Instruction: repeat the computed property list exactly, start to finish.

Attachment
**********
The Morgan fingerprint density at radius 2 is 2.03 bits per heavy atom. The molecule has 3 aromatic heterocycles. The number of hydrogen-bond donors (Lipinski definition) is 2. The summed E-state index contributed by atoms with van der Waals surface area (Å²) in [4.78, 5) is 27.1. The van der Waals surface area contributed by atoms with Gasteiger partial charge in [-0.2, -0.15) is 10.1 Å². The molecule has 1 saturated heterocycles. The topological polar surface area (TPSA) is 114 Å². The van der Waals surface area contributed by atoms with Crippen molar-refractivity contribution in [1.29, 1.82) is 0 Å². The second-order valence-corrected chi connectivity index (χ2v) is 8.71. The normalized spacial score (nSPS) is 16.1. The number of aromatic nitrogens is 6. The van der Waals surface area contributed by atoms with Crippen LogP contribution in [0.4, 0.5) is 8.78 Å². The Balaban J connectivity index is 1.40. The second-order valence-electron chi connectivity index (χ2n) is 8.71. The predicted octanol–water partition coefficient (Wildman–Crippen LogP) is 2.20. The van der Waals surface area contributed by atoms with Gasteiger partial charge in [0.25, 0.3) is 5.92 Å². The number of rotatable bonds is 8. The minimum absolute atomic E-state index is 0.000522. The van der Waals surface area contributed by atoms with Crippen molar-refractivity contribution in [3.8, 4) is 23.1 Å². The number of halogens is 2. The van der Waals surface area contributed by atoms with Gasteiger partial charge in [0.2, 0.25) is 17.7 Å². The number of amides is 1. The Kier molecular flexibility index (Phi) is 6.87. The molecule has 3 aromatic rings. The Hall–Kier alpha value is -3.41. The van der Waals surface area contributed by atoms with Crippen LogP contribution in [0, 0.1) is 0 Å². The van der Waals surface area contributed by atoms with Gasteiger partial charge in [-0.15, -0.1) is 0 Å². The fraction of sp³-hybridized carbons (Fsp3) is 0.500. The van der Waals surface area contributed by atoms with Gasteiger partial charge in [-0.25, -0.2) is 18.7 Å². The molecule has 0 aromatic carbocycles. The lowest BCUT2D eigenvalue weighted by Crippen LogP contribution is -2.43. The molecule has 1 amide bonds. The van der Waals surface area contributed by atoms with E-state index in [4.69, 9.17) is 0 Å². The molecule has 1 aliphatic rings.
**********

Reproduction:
The Morgan fingerprint density at radius 2 is 2.03 bits per heavy atom. The molecule has 3 aromatic heterocycles. The number of hydrogen-bond donors (Lipinski definition) is 2. The summed E-state index contributed by atoms with van der Waals surface area (Å²) in [4.78, 5) is 27.1. The van der Waals surface area contributed by atoms with Gasteiger partial charge in [-0.2, -0.15) is 10.1 Å². The molecule has 1 saturated heterocycles. The topological polar surface area (TPSA) is 114 Å². The van der Waals surface area contributed by atoms with Crippen molar-refractivity contribution in [1.29, 1.82) is 0 Å². The second-order valence-corrected chi connectivity index (χ2v) is 8.71. The normalized spacial score (nSPS) is 16.1. The number of aromatic nitrogens is 6. The van der Waals surface area contributed by atoms with Crippen LogP contribution in [0.4, 0.5) is 8.78 Å². The Balaban J connectivity index is 1.40. The second-order valence-electron chi connectivity index (χ2n) is 8.71. The predicted octanol–water partition coefficient (Wildman–Crippen LogP) is 2.20. The van der Waals surface area contributed by atoms with Gasteiger partial charge in [0.25, 0.3) is 5.92 Å². The number of rotatable bonds is 8. The minimum absolute atomic E-state index is 0.000522. The van der Waals surface area contributed by atoms with Crippen molar-refractivity contribution in [3.8, 4) is 23.1 Å². The number of halogens is 2. The van der Waals surface area contributed by atoms with Gasteiger partial charge in [0.2, 0.25) is 17.7 Å². The number of amides is 1. The Kier molecular flexibility index (Phi) is 6.87. The molecule has 3 aromatic rings. The Hall–Kier alpha value is -3.41. The van der Waals surface area contributed by atoms with Crippen LogP contribution in [0, 0.1) is 0 Å². The van der Waals surface area contributed by atoms with Gasteiger partial charge in [-0.15, -0.1) is 0 Å². The fraction of sp³-hybridized carbons (Fsp3) is 0.500. The van der Waals surface area contributed by atoms with Gasteiger partial charge in [-0.25, -0.2) is 18.7 Å². The molecule has 0 aromatic carbocycles. The lowest BCUT2D eigenvalue weighted by Crippen LogP contribution is -2.43. The molecule has 1 amide bonds. The van der Waals surface area contributed by atoms with E-state index in [4.69, 9.17) is 0 Å². The molecule has 1 aliphatic rings.